Kindergarten Information Night: Supporting Children in Their Transition to Elementary School

By Vanessa Ibarra, Teacher

Every year, Bing Nursery School hosts a kindergarten information night to help parents prepare their children for a smooth kindergarten transition. This year’s event, held Jan. 13, had a panel of experts including Menlo Park pediatrician Sarah Cueva; Herbert Hoover Elementary principal Katy Bimpson; Nixon Elementary School kindergarten teachers Jodie Harrier and Stephanie Han, as well as reading specialist Susan Chakos, a former Bing parent; and Bing head teachers Nandini Bhattacharjya, Adrienne Lomangino and Peckie Peters. The panel offered parents advice, answered questions and assured parents that their children are truly ready for the journey to kindergarten. 

Sarah Cueva, a physician at Burgess Pediatrics, began by passing along a valuable message: “Your nursery school teachers are a gold mine of information.” Cueva continued by assuring parents that children’s transition from nursery school to kindergarten is the most successful when parents and nursery school teachers collaborate in the process. 

Cueva followed by providing parents pointers to set up their children for success. One tip was to schedule their child’s 5-year check-up at the pediatrician, paying close attention to the tests of their vision and hearing. She also stressed the influence of both nutrition and sleep on a child’s day: Eating a well-balanced breakfast and a healthy lunch and getting a good night’s sleep of 10 to 12 hours can help with the transition from a half-day to full-day program. Cueva also advised parents to provide children with activities that will help them gain confidence and independence, and since it is important for children to feel comfortable in their new school setting, being able to take care of their toileting needs independently will be essential. 

In addition to her advice, Cueva also described academic expectations and goals for kindergartens. Academically, children are expected to be familiar with numbers and be able to recognize some letters. Children should also be able to use writing and drawing tools and child-sized scissors with control and intention. Socially, children are expected to work cooperatively (listen to others, share and take turns), follow directions, regulate emotions properly and articulate feelings in words, among other skills.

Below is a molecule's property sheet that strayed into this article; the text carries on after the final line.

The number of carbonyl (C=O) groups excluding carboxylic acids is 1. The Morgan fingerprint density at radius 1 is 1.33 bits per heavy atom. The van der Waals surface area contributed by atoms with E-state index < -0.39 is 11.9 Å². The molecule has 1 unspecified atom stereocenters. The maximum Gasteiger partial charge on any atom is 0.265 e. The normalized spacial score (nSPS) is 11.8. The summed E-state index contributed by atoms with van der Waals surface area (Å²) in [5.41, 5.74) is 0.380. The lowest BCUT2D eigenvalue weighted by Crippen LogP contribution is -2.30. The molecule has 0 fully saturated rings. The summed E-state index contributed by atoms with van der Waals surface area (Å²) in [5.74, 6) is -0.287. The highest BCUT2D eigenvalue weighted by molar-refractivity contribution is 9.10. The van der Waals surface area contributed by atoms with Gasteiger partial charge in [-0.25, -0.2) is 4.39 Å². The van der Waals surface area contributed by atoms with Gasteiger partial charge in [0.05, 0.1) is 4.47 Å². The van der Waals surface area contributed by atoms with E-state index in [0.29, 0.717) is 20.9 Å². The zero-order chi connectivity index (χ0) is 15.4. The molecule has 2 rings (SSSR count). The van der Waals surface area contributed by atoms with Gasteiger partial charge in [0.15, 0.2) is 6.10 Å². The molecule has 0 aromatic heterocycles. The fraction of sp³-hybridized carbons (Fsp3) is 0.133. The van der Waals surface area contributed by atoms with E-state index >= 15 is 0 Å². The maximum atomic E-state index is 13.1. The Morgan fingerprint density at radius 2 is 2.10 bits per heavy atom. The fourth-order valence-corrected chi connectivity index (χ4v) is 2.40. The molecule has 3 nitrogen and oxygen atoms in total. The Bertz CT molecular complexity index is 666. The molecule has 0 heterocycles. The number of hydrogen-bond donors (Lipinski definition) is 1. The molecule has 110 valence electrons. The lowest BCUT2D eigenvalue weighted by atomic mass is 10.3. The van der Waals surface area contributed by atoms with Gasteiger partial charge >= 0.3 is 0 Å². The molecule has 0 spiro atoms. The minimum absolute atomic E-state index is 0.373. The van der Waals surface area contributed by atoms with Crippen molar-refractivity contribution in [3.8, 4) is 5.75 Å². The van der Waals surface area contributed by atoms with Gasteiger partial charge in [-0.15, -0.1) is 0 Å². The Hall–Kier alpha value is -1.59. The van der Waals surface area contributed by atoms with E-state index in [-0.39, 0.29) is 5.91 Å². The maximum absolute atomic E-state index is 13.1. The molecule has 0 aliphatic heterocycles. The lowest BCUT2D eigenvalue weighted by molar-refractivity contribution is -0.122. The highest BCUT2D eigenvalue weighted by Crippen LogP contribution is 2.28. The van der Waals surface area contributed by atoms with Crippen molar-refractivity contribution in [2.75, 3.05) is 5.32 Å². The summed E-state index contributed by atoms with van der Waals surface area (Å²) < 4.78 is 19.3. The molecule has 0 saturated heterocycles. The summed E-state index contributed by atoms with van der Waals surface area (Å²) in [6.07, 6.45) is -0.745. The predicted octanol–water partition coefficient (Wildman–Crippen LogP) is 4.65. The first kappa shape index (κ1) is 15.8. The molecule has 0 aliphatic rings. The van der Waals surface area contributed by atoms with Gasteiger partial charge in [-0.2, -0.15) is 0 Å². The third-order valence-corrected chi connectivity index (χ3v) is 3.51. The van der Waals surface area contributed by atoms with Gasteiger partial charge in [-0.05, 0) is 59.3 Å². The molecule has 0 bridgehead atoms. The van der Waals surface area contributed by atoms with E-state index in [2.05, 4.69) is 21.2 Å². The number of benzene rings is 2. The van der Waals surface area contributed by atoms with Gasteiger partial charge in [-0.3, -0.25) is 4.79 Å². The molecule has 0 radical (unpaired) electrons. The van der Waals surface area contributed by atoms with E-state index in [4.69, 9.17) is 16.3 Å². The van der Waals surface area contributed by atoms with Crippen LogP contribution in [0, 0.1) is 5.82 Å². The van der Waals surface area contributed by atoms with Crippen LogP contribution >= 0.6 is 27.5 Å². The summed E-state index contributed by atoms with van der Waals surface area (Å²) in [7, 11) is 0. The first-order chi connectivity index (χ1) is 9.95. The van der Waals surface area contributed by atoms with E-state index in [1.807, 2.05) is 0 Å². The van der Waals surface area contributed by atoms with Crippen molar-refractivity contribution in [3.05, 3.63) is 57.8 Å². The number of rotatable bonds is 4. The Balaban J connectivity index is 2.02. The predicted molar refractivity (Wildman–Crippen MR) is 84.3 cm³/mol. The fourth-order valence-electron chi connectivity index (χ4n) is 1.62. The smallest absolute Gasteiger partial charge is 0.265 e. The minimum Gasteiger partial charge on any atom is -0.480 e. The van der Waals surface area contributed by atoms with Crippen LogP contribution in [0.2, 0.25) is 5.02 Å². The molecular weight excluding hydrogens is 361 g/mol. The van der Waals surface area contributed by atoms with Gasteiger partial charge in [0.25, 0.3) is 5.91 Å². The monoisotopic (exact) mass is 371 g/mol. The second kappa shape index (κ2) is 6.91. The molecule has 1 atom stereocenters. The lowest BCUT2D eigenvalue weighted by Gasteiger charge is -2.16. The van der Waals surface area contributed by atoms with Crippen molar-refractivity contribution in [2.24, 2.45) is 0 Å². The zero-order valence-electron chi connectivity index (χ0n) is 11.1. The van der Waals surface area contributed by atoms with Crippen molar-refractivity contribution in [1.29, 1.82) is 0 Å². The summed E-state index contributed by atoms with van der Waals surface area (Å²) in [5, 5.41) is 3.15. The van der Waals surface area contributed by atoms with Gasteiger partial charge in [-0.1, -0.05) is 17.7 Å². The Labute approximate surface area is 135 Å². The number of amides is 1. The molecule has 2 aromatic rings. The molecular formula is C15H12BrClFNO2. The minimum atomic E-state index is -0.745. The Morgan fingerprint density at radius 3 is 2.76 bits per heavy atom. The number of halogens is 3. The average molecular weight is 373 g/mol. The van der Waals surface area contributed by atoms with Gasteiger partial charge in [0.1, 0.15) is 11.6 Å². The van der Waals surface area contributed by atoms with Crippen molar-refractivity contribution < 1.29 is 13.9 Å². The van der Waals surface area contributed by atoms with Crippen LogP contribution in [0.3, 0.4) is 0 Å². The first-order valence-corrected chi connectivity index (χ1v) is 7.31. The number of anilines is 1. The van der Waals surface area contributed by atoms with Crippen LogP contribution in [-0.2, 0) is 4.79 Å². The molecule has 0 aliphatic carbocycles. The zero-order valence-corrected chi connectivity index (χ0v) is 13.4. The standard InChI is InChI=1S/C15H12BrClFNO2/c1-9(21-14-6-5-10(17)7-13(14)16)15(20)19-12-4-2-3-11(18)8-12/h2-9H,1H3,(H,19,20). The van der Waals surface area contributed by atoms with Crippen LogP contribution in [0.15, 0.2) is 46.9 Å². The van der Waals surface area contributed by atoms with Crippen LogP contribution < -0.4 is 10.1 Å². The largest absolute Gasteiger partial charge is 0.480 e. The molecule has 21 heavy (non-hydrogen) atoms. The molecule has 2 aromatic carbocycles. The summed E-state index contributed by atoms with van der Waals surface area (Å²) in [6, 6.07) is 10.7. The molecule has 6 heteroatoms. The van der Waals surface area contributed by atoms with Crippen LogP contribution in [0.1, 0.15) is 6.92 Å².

Head teacher Peckie Peters posed and answered the following question: “What do we do at Bing that can support children in their transition to kindergarten?” Peters addressed the importance of Bing’s emphasis on the development of social and emotional skills. Fundamentally, children need to feel confident about who they are and how they can engage with other children and adults. Bing’s play-based program supports and encourages children to explore and develop essential lifelong skills such as self-regulation, perspective-taking, empathy, autonomy and strategies for entering play and connecting with others. Through these experiences, children gain the confidence to try new activities and feel successful in their endeavors. Lastly, Peters stressed the importance of looking at a child’s development as a continuum. Every child is different and it is important to take this into consideration when evaluating kindergarten readiness.